Recently in celebrity news, it was reported that Beyoncee and Jay-Z registered their children’s (likely) names as trademarks in the US. In so doing, they made two young additions to another famous and wealthy family: the family of trademarks and service marks named after Carter and Knowles themselves.
“Jay-Z” the performer has consented to place his stage name in a number of items, such as “Jay-Z Blue” for “House and automobile paint and glazes.” That mark, while sadly deceased, is survived by “Jay-Z” as applied to various goods and services, such as various articles of apparel, bumper stickers, and (not surprisingly) audio recordings and musical entertainment.
Beyonce has a somewhat broader set of marks to her name, many of which suggest a performer possessing a fairly high degree of personal beauty and charisma, including “Beyonce Heat Seduction,” “Beyonce Heat Wild Orchid,” “Beyonce Rise,” “Beyonce Pulse Beat,” and (for fan networking) “Beyhive.” “Destiny’s Child” also lives on, if not as a music group, at least as a service mark for musical entertainment, as well as educational TV programs, posters, and memorabilia. “Sasha Fierce” once applied to lines of clothing and audio cassettes, among other things, but has been canceled.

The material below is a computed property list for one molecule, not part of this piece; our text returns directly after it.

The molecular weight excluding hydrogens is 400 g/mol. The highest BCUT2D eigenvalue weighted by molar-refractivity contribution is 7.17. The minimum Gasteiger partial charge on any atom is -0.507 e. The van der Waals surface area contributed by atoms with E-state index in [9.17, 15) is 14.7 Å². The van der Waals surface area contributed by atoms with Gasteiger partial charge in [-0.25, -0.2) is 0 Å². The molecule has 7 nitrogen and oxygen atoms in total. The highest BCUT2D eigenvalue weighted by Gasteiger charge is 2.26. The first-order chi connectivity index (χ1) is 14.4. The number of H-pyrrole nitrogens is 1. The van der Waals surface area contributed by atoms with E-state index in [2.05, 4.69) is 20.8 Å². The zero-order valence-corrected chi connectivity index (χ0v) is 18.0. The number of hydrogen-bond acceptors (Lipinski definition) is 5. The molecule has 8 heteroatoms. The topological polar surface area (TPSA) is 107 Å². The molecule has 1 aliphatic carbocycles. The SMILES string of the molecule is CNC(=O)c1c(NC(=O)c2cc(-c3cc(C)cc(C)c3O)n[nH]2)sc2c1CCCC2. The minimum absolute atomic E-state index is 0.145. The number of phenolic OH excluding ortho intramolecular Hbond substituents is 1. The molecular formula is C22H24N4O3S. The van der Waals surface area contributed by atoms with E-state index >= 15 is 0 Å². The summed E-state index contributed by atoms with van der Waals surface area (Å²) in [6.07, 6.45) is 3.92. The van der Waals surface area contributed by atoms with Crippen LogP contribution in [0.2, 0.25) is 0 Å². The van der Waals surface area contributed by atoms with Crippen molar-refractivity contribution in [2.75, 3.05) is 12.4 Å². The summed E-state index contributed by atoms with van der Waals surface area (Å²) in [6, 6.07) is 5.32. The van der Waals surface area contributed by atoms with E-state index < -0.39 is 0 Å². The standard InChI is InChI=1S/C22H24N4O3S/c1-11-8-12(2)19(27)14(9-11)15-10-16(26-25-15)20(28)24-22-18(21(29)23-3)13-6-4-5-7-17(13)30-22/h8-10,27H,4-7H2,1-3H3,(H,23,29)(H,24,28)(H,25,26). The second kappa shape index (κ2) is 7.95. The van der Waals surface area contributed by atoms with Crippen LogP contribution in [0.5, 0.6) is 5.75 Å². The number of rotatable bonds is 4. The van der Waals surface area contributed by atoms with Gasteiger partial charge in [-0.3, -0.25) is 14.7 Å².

It is interesting to note that while Beyonce apparently found registering her pseudonym unprofitable, Jay-Z has registered Shawn Carter for a large number of ventures, and while many have been abandoned (at least as far as the registry is concerned), many more remain active. It is less clear whether Mr. Carter should be seen as responsible for the (now unfortunately defunct) “AROUSE ENERGIZE REPLENISH STIMULATE INVIGORATE REFRESH GET JIGGY!!! SERVED CHILLED JIGGA JUICE ENERGY DRINK JIGGALATING ITS A LIFESTYLE” mark, which appears to have some sort of kinship to a nickname sometimes appearing in songs in the 90s.
Some may see something crass in this apparent commodification of names, but there is no doubt that both members of this famous couple have harnessed their name recognition to enormous success, and on their own terms. Jay-Z, in particular, has always promoted his stage name through his music, leveraging his obvious talent to create a lasting brand. And he has every right to do so; after all, the name is his. He’ll take blame for that.
Caldwell Intellectual Property Law